Ms. Nanda systematically misspells my Christian name as "Koenrard". This suggests that all while criticizing me, she has never read any publication of mine (just as a Harvard professor's faulty rendering of one of Shrikant Talageri's book titles correctly revealed that he had not even seen the book he was lambasting).  It is very common in secularist polemic to start from a general assumption about what they label the "Hindutva" movement, and then apply this assumption to each author whom they choose to include in that category, without bothering to check his own writings. I am rather used to this sloppy reasoning by secularists, attributing viewpoints to me which are not mine or which I have explicitly criticized, on no other grounds than that they are deemed to be "Hindutva" viewpoints. Given the secularists' unchallenged hegemony, it is unlikely that they will soon feel any need to correct this ugly habit.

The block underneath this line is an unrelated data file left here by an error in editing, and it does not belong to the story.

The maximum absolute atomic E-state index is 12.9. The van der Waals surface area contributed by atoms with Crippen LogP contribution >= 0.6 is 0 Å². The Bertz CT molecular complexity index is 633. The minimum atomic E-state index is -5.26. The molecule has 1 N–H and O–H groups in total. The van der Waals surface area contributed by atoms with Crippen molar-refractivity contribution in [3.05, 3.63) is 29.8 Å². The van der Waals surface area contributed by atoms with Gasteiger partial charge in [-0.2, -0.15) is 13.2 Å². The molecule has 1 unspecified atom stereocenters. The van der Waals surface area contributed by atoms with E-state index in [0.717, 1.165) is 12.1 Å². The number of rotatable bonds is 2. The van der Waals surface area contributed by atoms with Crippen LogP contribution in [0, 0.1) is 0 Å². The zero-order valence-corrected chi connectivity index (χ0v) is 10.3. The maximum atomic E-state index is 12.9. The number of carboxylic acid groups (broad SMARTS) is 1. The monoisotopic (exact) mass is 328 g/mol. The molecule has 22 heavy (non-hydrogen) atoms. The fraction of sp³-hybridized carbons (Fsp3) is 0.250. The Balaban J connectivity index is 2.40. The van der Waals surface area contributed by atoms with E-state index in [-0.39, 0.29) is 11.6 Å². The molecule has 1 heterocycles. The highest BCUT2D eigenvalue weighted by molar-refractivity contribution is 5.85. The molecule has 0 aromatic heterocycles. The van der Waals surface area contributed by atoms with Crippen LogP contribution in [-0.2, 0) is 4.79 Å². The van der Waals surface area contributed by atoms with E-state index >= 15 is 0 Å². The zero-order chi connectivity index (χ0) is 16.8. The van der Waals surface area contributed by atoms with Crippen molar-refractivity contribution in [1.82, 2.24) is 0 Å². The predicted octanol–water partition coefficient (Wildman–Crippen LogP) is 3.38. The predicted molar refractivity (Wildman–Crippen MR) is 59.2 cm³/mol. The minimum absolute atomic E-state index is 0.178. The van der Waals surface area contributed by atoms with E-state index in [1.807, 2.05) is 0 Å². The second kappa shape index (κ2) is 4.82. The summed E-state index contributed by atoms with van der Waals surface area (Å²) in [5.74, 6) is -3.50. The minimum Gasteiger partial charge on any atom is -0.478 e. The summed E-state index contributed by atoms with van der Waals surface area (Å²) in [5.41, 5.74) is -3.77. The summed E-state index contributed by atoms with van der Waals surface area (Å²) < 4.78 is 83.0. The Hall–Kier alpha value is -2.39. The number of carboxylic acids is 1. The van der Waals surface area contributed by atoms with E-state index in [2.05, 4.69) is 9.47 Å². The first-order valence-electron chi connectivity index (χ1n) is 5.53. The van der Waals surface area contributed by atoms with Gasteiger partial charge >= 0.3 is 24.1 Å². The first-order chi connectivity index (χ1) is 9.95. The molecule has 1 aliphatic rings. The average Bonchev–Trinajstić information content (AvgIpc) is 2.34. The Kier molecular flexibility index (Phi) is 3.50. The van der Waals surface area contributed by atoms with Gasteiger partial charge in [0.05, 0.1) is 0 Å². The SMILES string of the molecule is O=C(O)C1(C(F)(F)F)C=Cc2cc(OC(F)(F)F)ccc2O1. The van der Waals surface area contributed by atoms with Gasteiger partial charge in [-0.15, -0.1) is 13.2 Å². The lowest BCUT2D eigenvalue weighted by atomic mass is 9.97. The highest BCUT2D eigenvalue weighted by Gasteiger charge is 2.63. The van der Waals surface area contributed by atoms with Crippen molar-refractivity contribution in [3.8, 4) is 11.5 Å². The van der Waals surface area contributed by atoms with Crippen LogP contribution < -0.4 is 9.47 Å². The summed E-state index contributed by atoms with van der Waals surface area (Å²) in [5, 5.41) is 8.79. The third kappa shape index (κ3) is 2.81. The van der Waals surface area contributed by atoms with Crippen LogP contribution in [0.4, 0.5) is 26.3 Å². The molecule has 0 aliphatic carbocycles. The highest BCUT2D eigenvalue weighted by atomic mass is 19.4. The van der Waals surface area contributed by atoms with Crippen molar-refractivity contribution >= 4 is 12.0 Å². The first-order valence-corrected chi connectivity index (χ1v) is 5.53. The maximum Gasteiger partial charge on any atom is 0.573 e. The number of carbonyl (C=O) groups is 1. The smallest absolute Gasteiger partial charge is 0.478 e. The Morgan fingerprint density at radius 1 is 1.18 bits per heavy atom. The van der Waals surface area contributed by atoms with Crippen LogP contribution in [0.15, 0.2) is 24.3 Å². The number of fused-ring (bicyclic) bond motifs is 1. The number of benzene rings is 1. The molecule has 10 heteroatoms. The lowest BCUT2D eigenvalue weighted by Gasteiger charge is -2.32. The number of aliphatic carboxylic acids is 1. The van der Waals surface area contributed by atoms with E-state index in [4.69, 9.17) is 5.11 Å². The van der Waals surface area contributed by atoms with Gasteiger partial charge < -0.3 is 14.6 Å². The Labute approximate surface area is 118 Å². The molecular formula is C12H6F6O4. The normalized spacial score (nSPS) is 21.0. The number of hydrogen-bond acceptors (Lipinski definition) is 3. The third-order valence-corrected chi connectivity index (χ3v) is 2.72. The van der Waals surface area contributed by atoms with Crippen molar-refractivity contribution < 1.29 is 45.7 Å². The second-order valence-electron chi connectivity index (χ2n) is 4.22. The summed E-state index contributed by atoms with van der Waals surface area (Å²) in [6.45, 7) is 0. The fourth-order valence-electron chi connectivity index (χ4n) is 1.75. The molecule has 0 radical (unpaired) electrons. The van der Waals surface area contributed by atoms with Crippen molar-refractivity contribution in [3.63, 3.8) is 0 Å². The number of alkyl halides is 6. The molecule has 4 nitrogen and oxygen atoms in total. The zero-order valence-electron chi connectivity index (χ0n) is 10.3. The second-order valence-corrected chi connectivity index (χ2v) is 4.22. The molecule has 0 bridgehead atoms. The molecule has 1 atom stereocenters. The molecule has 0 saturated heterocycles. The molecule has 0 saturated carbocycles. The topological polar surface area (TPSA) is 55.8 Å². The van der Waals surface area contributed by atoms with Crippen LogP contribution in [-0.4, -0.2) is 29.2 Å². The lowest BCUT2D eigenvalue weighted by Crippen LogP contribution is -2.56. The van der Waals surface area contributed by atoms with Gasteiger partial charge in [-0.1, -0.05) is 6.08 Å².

Then again, maybe Ms. Nanda just remembered my exotic name wrongly, writing her paper months after reading my publications, who knows? Even so, she does impute positions to me which she cannot have found in my writings. Thus, she imputes to me, along with a few others, certain objections against "Semitic monotheism", an expression which she herself puts in quote marks.  Well, she can't be quoting me there, for I never use that expression.  On the contrary, I have repeatedly written out my reasons for rejecting the term "Semitic" as a religious category, effectively synonymous with "prophetic-monotheistic" (used as often by secularists as by Hindu authors, for that matter).  I refer to my books Decolonizing the Hindu Mind and The Saffron Swastika for this, though I leave it to her to find the page numbers and the location of other citations of mine that will follow. After all, it is her job to read the authors whom she wants to criticize.